Courtesy photo Hambrick

Nashville-based rising country artist Adam Hambrick bleeds Razorback Red, so he’s always excited to get back to Arkansas for a performance.

“I’m kind of obnoxious about where I come from,” he jokes ahead of his Oct. 31 performance in Fayetteville. “I can promise, any time I’m back in Arkansas, I always have just this little bit extra in the tank. Whenever I get to come back to play for family and friends who have known me for years, those are always the most special shows.”


Adam Hambrick

with Parker McCollum

WHEN — 9 p.m. Oct. 31

WHERE — George’s Majestic Lounge in Fayetteville

COST — $15-$18


Hambrick performs at George’s Majestic Lounge in Fayetteville supporting alternative country rocker Parker McCollum, but Hambrick will also have a special solo engagement at The Graduate hotel earlier in the day.

“The fall has just been about introducing my music to new places and new people and Graduate has been a big part of that,” he says of the partnership with the hotel chain. “Low key is a good word. It’s acoustic, it’s more storytelling, playing three or four songs, taking questions — it’s very personal and intimate.”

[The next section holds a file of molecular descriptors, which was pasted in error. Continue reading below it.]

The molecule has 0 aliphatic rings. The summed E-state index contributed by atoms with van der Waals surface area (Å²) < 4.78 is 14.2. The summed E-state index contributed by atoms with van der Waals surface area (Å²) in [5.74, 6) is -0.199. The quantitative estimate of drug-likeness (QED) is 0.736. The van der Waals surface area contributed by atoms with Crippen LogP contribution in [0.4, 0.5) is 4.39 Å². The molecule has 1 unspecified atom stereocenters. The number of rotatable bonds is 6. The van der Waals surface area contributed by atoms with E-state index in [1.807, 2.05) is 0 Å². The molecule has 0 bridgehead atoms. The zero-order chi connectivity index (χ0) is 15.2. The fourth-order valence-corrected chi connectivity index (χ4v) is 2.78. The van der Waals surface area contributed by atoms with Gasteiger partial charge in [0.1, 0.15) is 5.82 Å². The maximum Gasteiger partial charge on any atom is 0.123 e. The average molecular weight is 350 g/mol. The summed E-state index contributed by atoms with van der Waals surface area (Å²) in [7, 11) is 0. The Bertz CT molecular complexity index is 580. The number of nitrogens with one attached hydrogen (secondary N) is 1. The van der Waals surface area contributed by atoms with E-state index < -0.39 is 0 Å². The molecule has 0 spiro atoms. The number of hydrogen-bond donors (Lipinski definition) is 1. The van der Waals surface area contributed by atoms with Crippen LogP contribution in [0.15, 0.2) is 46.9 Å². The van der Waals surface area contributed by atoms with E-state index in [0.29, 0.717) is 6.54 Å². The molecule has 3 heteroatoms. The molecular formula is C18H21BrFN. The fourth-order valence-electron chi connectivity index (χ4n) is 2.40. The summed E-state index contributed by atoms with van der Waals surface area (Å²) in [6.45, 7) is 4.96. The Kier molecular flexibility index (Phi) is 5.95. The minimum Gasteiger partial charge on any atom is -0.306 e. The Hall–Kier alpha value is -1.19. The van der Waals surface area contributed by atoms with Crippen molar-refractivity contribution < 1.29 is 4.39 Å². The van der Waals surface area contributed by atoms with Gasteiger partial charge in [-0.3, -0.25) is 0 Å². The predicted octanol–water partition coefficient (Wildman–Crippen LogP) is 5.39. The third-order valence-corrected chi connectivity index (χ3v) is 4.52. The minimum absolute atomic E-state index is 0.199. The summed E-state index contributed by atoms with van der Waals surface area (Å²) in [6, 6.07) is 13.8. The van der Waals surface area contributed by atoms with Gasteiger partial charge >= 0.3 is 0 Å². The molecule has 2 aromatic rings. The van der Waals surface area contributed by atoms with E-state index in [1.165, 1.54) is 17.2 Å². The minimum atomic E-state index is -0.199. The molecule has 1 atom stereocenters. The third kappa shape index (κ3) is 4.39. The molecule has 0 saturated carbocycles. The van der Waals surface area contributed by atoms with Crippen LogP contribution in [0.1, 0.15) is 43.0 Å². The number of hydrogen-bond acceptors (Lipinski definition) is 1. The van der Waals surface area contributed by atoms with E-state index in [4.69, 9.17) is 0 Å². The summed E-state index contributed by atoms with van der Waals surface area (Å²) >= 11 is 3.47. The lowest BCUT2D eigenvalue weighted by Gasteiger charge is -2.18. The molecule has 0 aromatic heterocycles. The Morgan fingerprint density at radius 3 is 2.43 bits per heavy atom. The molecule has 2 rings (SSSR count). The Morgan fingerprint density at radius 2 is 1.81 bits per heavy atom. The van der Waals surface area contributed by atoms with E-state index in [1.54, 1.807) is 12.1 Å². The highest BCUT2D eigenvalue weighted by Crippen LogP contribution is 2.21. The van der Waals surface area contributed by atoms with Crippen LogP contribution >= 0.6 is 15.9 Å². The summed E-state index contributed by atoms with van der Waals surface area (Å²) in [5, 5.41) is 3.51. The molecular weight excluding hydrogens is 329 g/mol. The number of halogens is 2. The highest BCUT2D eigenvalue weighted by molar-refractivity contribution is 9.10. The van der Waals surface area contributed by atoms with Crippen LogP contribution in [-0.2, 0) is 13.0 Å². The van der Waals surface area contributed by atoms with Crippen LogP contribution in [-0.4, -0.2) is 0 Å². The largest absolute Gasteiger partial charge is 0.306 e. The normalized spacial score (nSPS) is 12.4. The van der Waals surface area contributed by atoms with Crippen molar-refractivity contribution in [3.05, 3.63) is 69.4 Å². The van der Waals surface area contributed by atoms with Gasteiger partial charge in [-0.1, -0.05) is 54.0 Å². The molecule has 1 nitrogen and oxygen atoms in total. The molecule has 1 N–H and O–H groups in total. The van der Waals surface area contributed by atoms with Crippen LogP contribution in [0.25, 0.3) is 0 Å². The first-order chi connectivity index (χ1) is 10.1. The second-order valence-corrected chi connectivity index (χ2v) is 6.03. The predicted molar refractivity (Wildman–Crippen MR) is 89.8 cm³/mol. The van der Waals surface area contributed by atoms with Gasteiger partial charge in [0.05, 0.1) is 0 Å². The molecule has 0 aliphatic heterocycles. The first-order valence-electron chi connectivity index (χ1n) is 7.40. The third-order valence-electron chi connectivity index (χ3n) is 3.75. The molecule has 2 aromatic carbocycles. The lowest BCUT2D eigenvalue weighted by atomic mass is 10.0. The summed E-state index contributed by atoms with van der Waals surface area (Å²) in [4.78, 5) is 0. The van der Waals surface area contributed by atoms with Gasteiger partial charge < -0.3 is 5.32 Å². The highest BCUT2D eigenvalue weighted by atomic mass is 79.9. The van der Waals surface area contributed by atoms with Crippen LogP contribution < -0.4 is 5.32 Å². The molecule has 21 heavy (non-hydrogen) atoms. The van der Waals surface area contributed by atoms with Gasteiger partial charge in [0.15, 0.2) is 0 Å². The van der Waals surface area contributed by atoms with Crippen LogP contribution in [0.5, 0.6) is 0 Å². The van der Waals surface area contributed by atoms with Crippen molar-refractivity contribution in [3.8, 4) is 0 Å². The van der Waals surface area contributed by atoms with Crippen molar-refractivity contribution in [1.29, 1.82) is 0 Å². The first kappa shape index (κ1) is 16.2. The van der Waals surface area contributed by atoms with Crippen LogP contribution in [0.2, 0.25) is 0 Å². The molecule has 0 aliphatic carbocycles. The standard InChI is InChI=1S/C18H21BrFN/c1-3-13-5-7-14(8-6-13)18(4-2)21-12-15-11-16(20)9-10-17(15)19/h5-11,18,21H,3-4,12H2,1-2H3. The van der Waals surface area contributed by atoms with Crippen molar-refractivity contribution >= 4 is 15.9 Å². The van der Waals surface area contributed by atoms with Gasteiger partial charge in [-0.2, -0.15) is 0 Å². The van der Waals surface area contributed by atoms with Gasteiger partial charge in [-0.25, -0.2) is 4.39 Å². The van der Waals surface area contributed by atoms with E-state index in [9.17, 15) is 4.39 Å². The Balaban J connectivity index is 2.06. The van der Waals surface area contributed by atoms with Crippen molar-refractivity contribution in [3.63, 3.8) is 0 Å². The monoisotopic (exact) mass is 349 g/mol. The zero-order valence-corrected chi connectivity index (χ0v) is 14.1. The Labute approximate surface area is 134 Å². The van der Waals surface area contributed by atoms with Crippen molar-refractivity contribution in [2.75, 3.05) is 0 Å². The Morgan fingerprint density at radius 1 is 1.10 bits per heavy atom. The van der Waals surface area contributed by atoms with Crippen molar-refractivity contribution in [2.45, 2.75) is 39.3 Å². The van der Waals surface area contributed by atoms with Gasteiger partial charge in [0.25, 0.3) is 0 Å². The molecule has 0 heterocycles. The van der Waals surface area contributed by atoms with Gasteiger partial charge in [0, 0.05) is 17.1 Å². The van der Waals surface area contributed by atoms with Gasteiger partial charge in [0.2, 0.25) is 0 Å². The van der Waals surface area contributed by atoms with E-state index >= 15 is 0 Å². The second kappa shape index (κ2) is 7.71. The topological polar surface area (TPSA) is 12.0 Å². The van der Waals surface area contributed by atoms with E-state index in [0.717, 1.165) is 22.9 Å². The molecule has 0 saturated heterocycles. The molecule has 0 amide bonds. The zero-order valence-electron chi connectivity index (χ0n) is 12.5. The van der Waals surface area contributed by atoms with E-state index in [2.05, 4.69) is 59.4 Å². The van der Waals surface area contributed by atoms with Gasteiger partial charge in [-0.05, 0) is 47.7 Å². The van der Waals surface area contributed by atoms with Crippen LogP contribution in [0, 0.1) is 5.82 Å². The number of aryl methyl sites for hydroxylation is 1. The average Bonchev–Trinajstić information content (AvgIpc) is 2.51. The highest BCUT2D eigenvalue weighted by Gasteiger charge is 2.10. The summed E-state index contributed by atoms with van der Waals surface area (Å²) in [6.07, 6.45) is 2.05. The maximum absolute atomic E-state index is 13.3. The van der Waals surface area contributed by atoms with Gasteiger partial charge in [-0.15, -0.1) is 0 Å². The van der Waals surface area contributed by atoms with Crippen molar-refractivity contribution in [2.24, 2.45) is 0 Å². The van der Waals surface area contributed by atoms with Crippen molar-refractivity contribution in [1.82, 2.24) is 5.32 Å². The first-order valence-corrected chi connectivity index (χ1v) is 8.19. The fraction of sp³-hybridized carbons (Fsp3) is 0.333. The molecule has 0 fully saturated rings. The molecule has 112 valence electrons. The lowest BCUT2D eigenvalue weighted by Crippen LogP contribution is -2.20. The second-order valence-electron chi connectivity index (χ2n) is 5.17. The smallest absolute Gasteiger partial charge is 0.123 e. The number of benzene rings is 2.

Come nightfall, though, Hambrick promises he and the full band he will perform with at George’s will switch into “full gun show” mode.

“I think the perception of me a lot of times is very singer/songwriter bro, which, I love that. But also, I gotta spend time fighting against that,” he shares. “So when we show up to the club show that night, we get to put on a show. We bring the energy and bring something that’s a little different than what people might expect from me.”

The Halloween crowd can expect to hear some nostalgic favorites and a few new songs as Hambrick prepares for the release of his debut album, which he recently finished recording in the studio.

“We’re just figuring out how we want to put the music out, whether it’s full record, whether it’s EPs, we’re still weighing that,” he reveals. Beginning his career as a songwriter, Hambrick had plenty of material to pull from when it came time to curate his own work. “I think that’s the advantage of how Nashville works. That helps you develop your perspective and what you want to say and the ideas and the kind of songs that move you.

“I feel like they’re a great introduction for me as an artist,” he adds.

NAN What’s Up on 10/27/2019

Print Headline: Moving Music

Sponsor Content